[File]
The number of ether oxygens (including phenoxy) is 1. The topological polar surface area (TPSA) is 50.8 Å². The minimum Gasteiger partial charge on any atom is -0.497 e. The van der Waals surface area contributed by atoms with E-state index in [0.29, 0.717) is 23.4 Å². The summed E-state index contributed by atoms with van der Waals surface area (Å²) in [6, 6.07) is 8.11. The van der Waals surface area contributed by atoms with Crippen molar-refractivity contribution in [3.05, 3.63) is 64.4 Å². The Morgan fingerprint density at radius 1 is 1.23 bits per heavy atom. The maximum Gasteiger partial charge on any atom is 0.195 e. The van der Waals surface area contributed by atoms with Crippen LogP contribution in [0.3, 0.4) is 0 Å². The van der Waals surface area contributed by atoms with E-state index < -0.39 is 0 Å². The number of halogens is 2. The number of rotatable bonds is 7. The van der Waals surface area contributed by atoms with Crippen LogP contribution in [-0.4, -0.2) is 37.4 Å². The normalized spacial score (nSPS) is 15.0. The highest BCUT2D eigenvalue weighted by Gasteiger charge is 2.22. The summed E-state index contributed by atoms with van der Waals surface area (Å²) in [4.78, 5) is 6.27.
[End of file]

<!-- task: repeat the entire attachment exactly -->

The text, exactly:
The number of ether oxygens (including phenoxy) is 1. The topological polar surface area (TPSA) is 50.8 Å². The minimum Gasteiger partial charge on any atom is -0.497 e. The van der Waals surface area contributed by atoms with E-state index in [0.29, 0.717) is 23.4 Å². The summed E-state index contributed by atoms with van der Waals surface area (Å²) in [6, 6.07) is 8.11. The van der Waals surface area contributed by atoms with Crippen molar-refractivity contribution in [3.05, 3.63) is 64.4 Å². The Morgan fingerprint density at radius 1 is 1.23 bits per heavy atom. The maximum Gasteiger partial charge on any atom is 0.195 e. The van der Waals surface area contributed by atoms with Crippen LogP contribution in [0.3, 0.4) is 0 Å². The van der Waals surface area contributed by atoms with E-state index < -0.39 is 0 Å². The number of halogens is 2. The number of rotatable bonds is 7. The van der Waals surface area contributed by atoms with Crippen LogP contribution in [-0.4, -0.2) is 37.4 Å². The normalized spacial score (nSPS) is 15.0. The highest BCUT2D eigenvalue weighted by Gasteiger charge is 2.22. The summed E-state index contributed by atoms with van der Waals surface area (Å²) in [4.78, 5) is 6.27.